'Tis the season, lads and lassies. 'Tis the season for big hairy spiders. And 'tis one of the only downsides to the delightful spring weather we are enjoying.
The other day, I was going about my morning doing my chores and getting the kiddies ready for school. When along came this spider that has to be the biggest, scariest looking spider I've ever seen. I screamed. Nick handed me my camera so I could snap a quick pic. Then Hubby quickly introduced the spider to the business end of his work boot. And we all lived happily ever after.
(Sigh!) My hero! A true knight in shining armor, ready and willing to slay creepy crawlers who threaten the peace and tranquility of this fair maiden.
But that wasn't always the case.
There was that time last summer, when my kitchen was broke and I was stuck washing dishes in the lavadero in my back patio. I glanced down and was surprised to see a creepy little spider, almost identical to the spider from last week, just centimeters away from my chancla (flip-flop) clad foot. I screamed. And seconds later Hubby came to the rescue and saved the spider. The SPIDER!!! Not me. (Tsk, tsk, tsk.)
You see, Hubby is a kind, caring soul with a weakness for animals and insects of all kinds. After all, they are God's creatures put on this earth for a purpose. So, instead of killing or swatting away at these bugs, my dear husband captures them and then releases them back into the wild -- the big empty lot next to our house. And that's exactly what he did with that spider.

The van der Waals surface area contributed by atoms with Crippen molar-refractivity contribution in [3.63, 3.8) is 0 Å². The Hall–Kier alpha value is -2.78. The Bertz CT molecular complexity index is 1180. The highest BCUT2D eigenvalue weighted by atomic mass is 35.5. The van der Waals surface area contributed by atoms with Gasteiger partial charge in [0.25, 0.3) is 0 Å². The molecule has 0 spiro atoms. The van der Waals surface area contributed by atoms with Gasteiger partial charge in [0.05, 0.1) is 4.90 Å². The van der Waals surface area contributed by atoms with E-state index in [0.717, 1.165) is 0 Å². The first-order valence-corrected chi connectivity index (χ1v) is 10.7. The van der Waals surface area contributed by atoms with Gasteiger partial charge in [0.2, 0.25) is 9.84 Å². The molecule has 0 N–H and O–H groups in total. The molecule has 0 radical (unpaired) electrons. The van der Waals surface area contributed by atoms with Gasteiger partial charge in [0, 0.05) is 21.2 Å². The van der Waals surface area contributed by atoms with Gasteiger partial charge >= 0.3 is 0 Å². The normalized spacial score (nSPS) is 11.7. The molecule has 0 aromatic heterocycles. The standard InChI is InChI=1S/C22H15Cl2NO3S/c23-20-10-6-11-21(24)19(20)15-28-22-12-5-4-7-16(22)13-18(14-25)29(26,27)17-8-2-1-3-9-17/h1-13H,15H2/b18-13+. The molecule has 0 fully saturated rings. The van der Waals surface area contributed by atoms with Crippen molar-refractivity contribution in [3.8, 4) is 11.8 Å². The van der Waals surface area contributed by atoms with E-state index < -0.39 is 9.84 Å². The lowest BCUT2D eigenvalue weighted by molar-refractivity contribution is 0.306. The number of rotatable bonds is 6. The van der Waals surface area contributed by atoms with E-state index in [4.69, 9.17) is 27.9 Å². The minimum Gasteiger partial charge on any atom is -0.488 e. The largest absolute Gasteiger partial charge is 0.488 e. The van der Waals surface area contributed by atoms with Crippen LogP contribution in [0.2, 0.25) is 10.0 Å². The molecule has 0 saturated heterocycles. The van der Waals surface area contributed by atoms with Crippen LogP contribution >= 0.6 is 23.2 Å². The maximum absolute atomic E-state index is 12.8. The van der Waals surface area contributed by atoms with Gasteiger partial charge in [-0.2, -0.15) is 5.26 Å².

Unfortunately, that same spider made his way back into my house a couple of days later and I was forced to take matters into my own
The only time Hubby doesn't even think about trying to rescue these creepy crawlers is when it's something poisonous like a capulina (black widow spider) or an alacran (scorpion). We found a capulina weaving her web in my kitchen cabinet this morning. She was put to death that instant.
I joke and laugh about it now, but spiders and scorpions should be taken very seriously. Their bites can be fatal. If you or someone you know is ever bit by a spider or scorpion, head to your local clinic, hospital or doctors office to be treated immediately. For those of you here in Mexico, you might want to keep an allergy medication like Avepena on hand at all times. (That concludes this Public Service Announcement. Gracias.)
Modern medicine aside, some people believe you can wipe out any possible effects by cleaning the bite with a little bleach. It's also believed that if you're a mean, ornery person, you won't feel any effects at all. (I'm thinking it's some kind of professional courtesy or something like that.)
If all else fails, you could try drinking a cup of hot milk. When Hubby was about 10 years old, he was stung by a scorpion hiding in his shirt, that my suegra had just ironed minutes before. My suegro was the neighborhood lechero (milkman), so my suegra always had freshly squeezed cow's milk on hand, and just happened to have a large pot simmering on the stove. Hubby drank a cup of the hot milk and wasn't phased at all by the scorpion sting. (Or so he thinks.)
Have you ever had any close encounters with creepy crawlers?